Friday, December 18, 2009

Mary and Joseph Billboard Finally Defaced


Unholy Row Over Virgin Mary Image

December 17, 2009
BBC News

An unholy row has broken out in New Zealand over a church billboard aimed at "challenging stereotypes" about the birth of Jesus Christ.

A dejected-looking Joseph lies in bed next to Mary under the caption, "Poor Joseph. God was a hard act to follow".

St Matthew-in-the-City Church in Auckland, which erected the billboard, said it had intended to provoke debate.

But the Catholic Church, among others, has condemned it as "inappropriate" and "disrespectful".


Within hours of its unveiling, the billboard had been defaced with brown paint.

The church's vicar, Archdeacon Glynn Cardy, said the aim of the billboard had been to lampoon the literal interpretation of the Christmas conception story.

"What we're trying to do is to get people to think more about what Christmas is all about," he told the New Zealand Press Association (NZPA).

"Is it about a spiritual male God sending down sperm so a child would be born, or is it about the power of love in our midst as seen in Jesus?"


He told NZPA that the church had received e-mails and phone calls about the controversial image.

"About 50% said they loved it, and about 50% said it was terribly offensive," he said. "But that's out of about 20 responses - this is New Zealand."

But Lyndsay Freer, spokeswoman for the Catholic Diocese of Auckland, said the poster was offensive to Christians.

"Our Christian tradition of 2,000 years is that Mary remains a virgin and that Jesus is the son of God, not Joseph," she told the New Zealand Herald. "Such a poster is inappropriate and disrespectful."

The family values group Family First said any debate about the Virgin birth should be held inside the church.

"To confront children and families with the concept as a street billboard is completely irresponsible and unnecessary," Family First director Bob McCroskrie told the news website stuff.co.nz.


Mary and Joseph Billboard Attacked by Knife Wielding Christian

18 Dec 2009
Ekklesia

A Christmas billboard in New Zealand which has stirred controversy around the world and was defaced with brown paint, has been attacked a second time, this time by a Christian wielding a knife.

The billboard was then torn down. The church says it will not be replacing it.

As reported in an exclusive by Ekklesia on Tuesday, the Auckland billboard showed a deflated looking Joseph and a disappointed Mary lying in bed together, with the caption "Poor Joseph, God is a hard act to follow."

St Matthew’s in the City, an Anglican church, commissioned M & C Saatchi to come up with the concept with the brief that it had to be sufficiently provocative to keep most other churches from allowing it.

It was designed to challenge stereotypes about the way that Jesus was conceived, and get people talking about the Christmas story.

But a few hours after the billboard went up, an angry man with a pot of brown paint, covered over Mary and Joseph's faces.

The church paid $200 for a new billboard but this was also attacked. Police were called while the person with the knife, reportedly a Christian, was held back by homeless bystanders.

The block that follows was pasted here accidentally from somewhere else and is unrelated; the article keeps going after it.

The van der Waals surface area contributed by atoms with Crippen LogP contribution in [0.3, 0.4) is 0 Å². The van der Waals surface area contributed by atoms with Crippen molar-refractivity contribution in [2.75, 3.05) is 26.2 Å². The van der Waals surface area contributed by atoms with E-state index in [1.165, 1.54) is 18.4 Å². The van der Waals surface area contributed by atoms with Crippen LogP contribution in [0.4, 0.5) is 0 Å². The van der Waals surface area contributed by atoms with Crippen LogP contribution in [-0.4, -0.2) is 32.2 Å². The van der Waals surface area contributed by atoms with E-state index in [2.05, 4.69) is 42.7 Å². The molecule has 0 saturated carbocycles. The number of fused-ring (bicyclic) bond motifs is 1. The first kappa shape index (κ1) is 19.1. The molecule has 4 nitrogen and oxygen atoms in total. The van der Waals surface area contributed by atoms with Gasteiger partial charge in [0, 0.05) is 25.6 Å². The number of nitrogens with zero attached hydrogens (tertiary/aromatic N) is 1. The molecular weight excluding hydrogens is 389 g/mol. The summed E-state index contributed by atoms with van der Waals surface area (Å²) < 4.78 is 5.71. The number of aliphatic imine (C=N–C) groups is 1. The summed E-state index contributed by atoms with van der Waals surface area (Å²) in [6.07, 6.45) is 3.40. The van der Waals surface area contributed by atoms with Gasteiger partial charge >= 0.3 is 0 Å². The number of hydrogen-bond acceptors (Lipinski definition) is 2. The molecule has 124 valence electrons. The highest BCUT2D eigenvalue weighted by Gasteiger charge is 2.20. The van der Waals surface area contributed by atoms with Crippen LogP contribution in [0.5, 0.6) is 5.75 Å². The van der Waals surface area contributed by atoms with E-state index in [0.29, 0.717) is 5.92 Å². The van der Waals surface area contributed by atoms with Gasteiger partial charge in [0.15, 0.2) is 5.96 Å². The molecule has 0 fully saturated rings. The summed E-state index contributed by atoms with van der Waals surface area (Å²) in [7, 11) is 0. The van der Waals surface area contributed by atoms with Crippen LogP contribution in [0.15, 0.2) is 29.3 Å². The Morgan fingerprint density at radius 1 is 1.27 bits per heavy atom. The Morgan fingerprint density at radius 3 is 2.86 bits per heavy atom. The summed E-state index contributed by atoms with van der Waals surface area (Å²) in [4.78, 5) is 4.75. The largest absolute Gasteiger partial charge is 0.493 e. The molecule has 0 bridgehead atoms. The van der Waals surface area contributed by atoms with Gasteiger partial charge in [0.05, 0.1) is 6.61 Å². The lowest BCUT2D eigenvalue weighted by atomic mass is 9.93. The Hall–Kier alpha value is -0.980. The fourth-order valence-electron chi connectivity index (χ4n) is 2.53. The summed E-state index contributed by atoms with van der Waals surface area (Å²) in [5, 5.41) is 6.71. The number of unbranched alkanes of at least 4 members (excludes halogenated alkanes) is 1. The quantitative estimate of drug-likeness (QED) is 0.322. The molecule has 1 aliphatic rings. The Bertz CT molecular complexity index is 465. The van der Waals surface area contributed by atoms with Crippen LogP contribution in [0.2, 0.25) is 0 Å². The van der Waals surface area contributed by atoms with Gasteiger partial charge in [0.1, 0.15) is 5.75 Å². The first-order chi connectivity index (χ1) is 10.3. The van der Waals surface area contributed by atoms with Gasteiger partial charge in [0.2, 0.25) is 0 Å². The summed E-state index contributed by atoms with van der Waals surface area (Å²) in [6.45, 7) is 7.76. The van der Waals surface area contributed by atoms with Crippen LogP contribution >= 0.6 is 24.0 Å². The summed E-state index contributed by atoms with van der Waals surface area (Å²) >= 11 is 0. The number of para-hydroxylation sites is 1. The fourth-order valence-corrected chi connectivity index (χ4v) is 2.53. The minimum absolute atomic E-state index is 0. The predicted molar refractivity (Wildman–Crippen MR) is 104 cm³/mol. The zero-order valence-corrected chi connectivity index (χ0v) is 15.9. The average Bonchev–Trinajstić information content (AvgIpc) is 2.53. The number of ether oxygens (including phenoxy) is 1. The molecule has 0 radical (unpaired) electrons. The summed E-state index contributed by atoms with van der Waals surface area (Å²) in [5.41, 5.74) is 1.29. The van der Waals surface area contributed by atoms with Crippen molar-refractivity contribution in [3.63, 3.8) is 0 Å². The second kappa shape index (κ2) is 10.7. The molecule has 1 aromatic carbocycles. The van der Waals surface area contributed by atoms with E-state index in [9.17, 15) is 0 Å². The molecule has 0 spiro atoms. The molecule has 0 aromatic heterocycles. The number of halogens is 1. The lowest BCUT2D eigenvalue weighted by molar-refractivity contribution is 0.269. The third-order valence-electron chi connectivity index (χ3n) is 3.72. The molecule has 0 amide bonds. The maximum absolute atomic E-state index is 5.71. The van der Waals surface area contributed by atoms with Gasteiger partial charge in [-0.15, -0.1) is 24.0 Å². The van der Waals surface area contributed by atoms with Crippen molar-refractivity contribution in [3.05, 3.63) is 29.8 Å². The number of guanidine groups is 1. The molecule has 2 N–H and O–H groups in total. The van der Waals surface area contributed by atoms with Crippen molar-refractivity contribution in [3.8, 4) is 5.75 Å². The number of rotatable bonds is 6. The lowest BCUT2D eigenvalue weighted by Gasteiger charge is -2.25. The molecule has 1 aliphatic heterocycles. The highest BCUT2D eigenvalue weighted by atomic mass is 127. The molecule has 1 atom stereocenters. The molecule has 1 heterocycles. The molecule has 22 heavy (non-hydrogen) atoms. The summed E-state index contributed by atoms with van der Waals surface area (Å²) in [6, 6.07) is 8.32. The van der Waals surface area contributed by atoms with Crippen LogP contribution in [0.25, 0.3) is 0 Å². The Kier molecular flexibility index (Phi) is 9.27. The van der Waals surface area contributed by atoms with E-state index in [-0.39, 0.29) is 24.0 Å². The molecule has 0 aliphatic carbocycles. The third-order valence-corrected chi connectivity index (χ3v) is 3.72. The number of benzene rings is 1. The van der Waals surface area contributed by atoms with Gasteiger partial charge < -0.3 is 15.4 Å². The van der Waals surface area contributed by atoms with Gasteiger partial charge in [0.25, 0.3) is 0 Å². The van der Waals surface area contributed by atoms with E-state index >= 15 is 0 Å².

A spokesman for the church had said it would be naive to think it would not be defaced again but they would not be employing security.

The Bishop of Auckland, the Right Reverend John Paterson, says he was "disappointed" that St Matthew's chose to go ahead with displaying the billboard.

He says there are a multitude of other issues for a city and the wider church to focus on than a billboard.

"Discussion of theological perspectives and diversity is encouraged in a respectful way, but this approach is insensitive to communities across the Anglican Church as well as other denominations," he told TVNZ.

The billboard has gone viral with thousands seeing it via the internet and news broadcasts.

The parish already runs a busy virtual church online with 2,000 regular visitors connecting from 170 countries to hear a progressive Christian message.

Glynn Cardy, vicar at the church, told Ekklesia: "I regret to say that tonight our billboard was attacked by a knife wielding Christian fanatic who was then apprehended by a group of homeless people who care about our church. Later in the evening another group of fanatics ripped it down.

"When knives are wielded in the name of God I have two responses. One is to act to ensure the safety of the public and parishioners. We will therefore not be replacing the vandalised billboard with an identical one.

"My second response is one of deep sadness at those in the Christian Church who don’t want to offend any faith position, even the most literalistic view of a male god. By having unity as their priority they inadvertently feed fanaticism.

"We have no regrets about bringing this discussion about Jesus’ origins and the nature of the Christian God into the public sphere – into homes, workplaces, universities and the internet. We are glad that discussion about Santa, food, and present buying was momentary usurped by a discussion about Jesus.

"Thank you to the hundreds of people who sent us messages of support, encouragement, and respectful engagement from all around the world."
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